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Do You Need To Build An Internal Developer Platform?

There is currently quite a lot of noise about internal developer platforms <<insert obligatory Garter link>> as an aid to ease complexity and smooth the path to work, productivity and software delivery.

What is an Internal Developer Platform and is it a good idea?

The most popular example of an IDP is Backstage. I’ve seen it in the wild and I’ve also heard the Spotify pitch and I’m on the fence about whether they provide true value or just overcomplicate your estate.

Should you be increasing complexity in your platform infrastructure (essentially another layer on top of your existing tooling) to make up for cognitive load, shortfall of talent or shortage of skills? Is that the reason that we see such an explosion of interest in developer platforms?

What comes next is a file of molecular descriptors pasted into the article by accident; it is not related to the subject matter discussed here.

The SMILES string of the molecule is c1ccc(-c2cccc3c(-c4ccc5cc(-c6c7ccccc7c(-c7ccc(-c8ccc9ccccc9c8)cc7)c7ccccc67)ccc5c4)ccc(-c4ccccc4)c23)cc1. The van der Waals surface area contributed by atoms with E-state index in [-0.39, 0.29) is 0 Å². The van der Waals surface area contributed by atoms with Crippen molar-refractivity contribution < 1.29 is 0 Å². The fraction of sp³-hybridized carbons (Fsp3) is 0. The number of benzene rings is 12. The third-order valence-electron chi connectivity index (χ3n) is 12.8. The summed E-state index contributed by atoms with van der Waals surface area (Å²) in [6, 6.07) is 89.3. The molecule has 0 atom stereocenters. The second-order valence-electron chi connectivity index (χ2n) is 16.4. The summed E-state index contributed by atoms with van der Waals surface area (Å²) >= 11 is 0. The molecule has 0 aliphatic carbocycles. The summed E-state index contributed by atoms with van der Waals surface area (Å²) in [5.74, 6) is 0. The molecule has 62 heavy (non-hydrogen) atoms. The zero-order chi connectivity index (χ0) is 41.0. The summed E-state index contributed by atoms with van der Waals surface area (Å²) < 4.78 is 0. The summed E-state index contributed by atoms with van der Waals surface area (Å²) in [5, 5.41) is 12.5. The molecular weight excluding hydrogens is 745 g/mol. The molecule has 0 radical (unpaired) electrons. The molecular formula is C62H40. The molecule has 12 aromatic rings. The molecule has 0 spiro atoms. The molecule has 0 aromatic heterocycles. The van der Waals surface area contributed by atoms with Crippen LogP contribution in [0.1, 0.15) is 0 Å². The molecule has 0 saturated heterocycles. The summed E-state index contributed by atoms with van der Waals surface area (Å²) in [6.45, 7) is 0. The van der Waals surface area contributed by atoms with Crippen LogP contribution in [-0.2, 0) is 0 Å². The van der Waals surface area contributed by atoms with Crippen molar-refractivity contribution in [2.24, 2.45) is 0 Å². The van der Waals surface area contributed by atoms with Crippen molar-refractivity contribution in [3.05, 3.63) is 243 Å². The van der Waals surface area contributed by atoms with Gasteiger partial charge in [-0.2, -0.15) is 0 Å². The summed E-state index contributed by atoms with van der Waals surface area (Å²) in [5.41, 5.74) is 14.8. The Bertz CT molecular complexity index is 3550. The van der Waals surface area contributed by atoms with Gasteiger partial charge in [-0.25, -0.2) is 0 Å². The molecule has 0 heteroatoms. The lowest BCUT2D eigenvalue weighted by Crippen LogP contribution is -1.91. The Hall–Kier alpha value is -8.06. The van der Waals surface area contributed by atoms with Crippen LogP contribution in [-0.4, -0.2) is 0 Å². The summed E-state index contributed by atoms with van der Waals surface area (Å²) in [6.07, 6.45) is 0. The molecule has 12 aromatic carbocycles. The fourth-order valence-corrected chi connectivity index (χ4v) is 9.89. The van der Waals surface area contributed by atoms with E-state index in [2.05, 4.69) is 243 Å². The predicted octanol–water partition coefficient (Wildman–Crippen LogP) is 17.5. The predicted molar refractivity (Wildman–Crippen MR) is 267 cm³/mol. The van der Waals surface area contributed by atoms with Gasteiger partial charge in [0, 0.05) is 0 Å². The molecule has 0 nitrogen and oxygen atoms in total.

A recent thoughtworks tech radar piece rings a similar note of caution.

The two important takeaways from this are:

  1. You don’t just implement Backstage – you implement a whole new system with supporting infrastructure. It’s therefore a long-term investment of people and technology even if the platform itself is free an open-source
  2. Don’t invest in it until you’re sure it’s going to add value to your engineers’ lives and you have sufficient scale to justify it. It’s not going to be for everybody.

IDPs are not new. Good engineers always want to make their lives and the lives of their fellow engineers easier. While implementing an out-of-the-box solution seems like a great idea, just beware of the hidden costs of integration and the overhead of supporting and maintaining the extra complexity. Done right it should make developers’ lives easier, but done wrong it can easily overcomplicate existing processes.